1. I wanted the sides to be stiff enough to almost stand on their own, so I fused craft-weight interfacing to muslin, then basted the muslin to the fabric as an interlining. The big roomy front pocket is not interfaced or lined.

2. To make the bottom stiff, I made a “sandwich” with two pieces of Peltex (or Timtex) and a piece of plastic needlepoint canvas. The plastic canvas is sewn between two pieces of Peltex. I placed the sandwich between the bottom fabric and lining. My intention was to use materials that would retain their stiffness after washing. When I make another tote bag, I’ll round the corners.

3. I added a separate piece for the zipper closure. I can pull it up if I need more room. The zipper closure piece is sewn to the body using a French seam so that the top will fold into the bag when the extra space is not needed.

5. Inside pocket for small items.

I won’t divulge how many of these tote bags I’ve made. Every time I think of ways to improve the design, I make another bag. But, that’s okay because my motto is “You can never have enough tote bags.”

Tuesday, July 17, 2007

Patterns from Finished Clothes: A Comparison of 2 Methods

I'm making barber smocks for my nephew. Neither my nephew nor I will live long enough for me to find a pattern for a size 5X barber smock, so I had to make the pattern using one of his smocks. I experimented with two methods to copy the pattern: The Doyle Method and The Haas Method. A comparison of the methods follows.

The Doyle Method:
Description: In this method, sections of the garment are pinned out on piece of cork and pattern paper. Then the section is traced with a needle point tracing wheel, which perforates the pattern paper. The points of the tracing wheel sink into the cork and produce holes that are clearly visible. The photo shows the sleeve pinned out on top of the paper, which is on top of the cork. I bought a 2' X 3' roll of cork at an office supply store and taped the cork to my cutting mat to prevent movement. Once the section was traced with the needlepoint tracing wheel, I removed the garment section and traced over the perforations with a pencil and added hem and seam allowances.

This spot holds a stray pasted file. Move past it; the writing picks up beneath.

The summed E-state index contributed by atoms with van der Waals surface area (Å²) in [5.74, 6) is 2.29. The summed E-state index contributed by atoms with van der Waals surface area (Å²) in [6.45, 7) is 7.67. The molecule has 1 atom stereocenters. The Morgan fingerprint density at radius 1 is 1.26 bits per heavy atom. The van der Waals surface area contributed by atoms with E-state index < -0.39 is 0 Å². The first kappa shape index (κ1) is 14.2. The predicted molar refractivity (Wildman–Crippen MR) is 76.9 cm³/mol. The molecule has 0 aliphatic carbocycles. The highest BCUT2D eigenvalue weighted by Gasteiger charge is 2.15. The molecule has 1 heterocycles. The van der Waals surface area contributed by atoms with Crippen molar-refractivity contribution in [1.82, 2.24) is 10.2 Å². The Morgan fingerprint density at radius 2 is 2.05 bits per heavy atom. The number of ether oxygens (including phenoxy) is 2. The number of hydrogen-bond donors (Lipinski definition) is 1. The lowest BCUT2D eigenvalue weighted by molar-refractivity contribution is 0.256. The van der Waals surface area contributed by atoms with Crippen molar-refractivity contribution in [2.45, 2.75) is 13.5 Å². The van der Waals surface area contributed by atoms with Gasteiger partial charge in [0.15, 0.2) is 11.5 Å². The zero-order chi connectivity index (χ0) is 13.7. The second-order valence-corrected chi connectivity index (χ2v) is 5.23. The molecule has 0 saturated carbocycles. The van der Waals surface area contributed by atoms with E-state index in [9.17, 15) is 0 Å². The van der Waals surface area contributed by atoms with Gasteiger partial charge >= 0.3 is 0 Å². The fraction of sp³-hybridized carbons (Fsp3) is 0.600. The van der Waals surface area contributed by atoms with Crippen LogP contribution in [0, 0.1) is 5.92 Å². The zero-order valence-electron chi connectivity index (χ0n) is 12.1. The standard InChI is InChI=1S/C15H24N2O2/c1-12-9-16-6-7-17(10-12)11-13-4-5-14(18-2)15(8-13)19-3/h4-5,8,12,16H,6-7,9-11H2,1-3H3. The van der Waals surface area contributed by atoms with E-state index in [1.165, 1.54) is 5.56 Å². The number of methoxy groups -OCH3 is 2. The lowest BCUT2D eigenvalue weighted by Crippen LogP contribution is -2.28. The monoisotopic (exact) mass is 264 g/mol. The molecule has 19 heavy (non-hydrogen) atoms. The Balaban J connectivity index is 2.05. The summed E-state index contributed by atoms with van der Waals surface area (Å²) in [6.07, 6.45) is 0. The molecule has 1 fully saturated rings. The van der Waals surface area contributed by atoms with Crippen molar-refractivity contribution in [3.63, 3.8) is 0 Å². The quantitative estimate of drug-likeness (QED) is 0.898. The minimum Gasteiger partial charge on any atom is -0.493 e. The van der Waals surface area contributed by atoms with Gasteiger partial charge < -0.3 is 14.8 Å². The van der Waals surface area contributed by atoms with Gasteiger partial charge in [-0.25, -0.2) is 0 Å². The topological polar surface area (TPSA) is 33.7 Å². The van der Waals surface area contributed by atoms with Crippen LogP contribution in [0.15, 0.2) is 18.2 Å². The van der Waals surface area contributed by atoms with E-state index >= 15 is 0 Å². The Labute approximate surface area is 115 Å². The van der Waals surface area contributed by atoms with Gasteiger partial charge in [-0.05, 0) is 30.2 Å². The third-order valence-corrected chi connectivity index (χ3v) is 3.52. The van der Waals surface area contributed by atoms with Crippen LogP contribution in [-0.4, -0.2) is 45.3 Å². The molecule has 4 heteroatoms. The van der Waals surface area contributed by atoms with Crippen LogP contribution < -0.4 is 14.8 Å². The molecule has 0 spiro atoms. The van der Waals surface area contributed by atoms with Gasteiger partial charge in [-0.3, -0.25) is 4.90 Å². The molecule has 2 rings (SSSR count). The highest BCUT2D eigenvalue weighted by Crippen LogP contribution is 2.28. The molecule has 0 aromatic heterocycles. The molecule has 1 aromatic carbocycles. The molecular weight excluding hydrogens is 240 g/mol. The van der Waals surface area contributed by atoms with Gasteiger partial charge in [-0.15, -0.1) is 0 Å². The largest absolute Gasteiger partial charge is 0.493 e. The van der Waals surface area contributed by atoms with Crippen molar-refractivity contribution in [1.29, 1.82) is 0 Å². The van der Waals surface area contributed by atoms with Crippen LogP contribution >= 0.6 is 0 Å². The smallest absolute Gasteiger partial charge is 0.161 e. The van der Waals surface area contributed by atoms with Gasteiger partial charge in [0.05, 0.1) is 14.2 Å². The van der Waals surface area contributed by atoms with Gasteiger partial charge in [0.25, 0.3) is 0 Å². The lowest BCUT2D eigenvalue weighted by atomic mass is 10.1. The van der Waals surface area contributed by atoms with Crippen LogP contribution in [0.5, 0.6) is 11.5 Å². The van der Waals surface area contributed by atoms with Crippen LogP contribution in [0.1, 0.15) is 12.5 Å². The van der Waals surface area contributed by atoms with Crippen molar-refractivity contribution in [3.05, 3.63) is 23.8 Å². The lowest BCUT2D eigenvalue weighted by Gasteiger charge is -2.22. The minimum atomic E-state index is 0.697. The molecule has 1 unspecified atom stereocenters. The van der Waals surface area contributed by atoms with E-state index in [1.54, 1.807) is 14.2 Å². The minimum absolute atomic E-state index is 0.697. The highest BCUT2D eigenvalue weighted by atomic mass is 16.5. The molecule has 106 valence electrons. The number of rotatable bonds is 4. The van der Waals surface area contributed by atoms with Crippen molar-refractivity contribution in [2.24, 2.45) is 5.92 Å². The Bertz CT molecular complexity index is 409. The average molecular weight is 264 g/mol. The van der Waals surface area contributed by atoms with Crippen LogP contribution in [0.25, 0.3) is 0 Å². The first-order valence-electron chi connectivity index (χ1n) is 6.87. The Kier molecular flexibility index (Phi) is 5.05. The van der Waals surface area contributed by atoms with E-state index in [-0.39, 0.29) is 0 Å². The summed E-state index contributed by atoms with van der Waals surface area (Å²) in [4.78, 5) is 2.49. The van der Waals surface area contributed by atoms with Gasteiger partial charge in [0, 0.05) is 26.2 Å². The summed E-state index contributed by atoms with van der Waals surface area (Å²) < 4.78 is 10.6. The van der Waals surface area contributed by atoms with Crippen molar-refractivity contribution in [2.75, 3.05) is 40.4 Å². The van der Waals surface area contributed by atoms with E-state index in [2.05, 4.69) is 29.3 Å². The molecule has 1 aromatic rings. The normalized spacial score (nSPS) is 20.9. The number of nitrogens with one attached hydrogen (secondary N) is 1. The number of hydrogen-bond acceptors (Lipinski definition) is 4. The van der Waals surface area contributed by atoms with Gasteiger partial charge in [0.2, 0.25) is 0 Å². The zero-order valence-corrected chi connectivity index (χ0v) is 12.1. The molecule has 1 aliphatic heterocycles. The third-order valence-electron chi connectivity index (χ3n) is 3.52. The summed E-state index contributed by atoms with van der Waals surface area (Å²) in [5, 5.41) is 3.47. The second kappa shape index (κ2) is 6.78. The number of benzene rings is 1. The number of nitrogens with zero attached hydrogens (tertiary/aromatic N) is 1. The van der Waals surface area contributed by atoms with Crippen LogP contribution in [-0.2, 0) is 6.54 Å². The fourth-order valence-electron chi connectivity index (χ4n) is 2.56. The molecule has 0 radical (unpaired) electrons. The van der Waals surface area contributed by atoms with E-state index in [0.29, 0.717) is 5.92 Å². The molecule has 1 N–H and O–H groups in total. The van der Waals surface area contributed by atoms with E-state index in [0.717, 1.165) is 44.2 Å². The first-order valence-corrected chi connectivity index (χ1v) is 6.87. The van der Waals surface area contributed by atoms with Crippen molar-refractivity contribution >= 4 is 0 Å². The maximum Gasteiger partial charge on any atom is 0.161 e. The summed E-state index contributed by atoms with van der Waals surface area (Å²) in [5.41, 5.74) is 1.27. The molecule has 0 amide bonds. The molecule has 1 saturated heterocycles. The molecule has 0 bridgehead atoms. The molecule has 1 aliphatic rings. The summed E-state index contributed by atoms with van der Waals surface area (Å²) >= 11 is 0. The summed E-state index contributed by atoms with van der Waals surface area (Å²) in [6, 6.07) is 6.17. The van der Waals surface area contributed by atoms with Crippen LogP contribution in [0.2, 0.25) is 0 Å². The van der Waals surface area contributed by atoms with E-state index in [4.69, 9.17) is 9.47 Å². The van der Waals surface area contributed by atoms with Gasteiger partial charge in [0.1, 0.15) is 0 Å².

Pros: This method is relatively quick. If you secure the garment adequately, you get accurate lines and an accurate copy of the pattern piece.
Cons:Pinning out the sections is not as easy as it looks. My thumb was really sore after pushing the pins in the cork and cutting mat. I ended up pushing the pins in at an angle, which saved my thumb but the pieces tended to slide around a little.

The Haas Method:
Description: Sections of the garment are duplicated by covering them with masking tape. First I outlined the section with short pieces of tape. Then I filled in the section with wider, longer pieces of tape. Haas recommends that you try out different types of tape to make sure the tape doesn't ruin the fabric of the garment being copied. When the section is completely covered with tape, the garment is carefully peeled away from the tape and the tape reproduction is adhered to a piece of pattern paper and hem and seam allowances added.
Pros: You don't have to be as careful about securing the garment to a stable surface. Since the tape sticks to the garment, it doesn't matter if the garment moves during the process.
Cons: I used lots of tape! I found covering large sections of the smock with tape to be tedious and time consuming.

Conclusion: I made the front pattern piece using the Haas Method and the back using the Doyle Method. I prefer the Doyle method. I can't imagine taping a piece as large as the back of a 5x smock. Luckily, this smock didn't have any design details - no darts or tucks, no yoke, no cuffs. I wouldn't want to use either of these methods to copy a garment with design details. I retraced the Haas Method front because the taped piece was stiff and inflexible. (Added time). I walked the sleeves to see if they actually fit into the armscyes and they did! I really can't see myself making anything but the simplest pattern this way. This was an interesting experience, but I will only do this again if I have no choice.

Sunday, July 15, 2007

And now for something completely different

I have no idea what to expect from this project. It's going to be quite an adventure.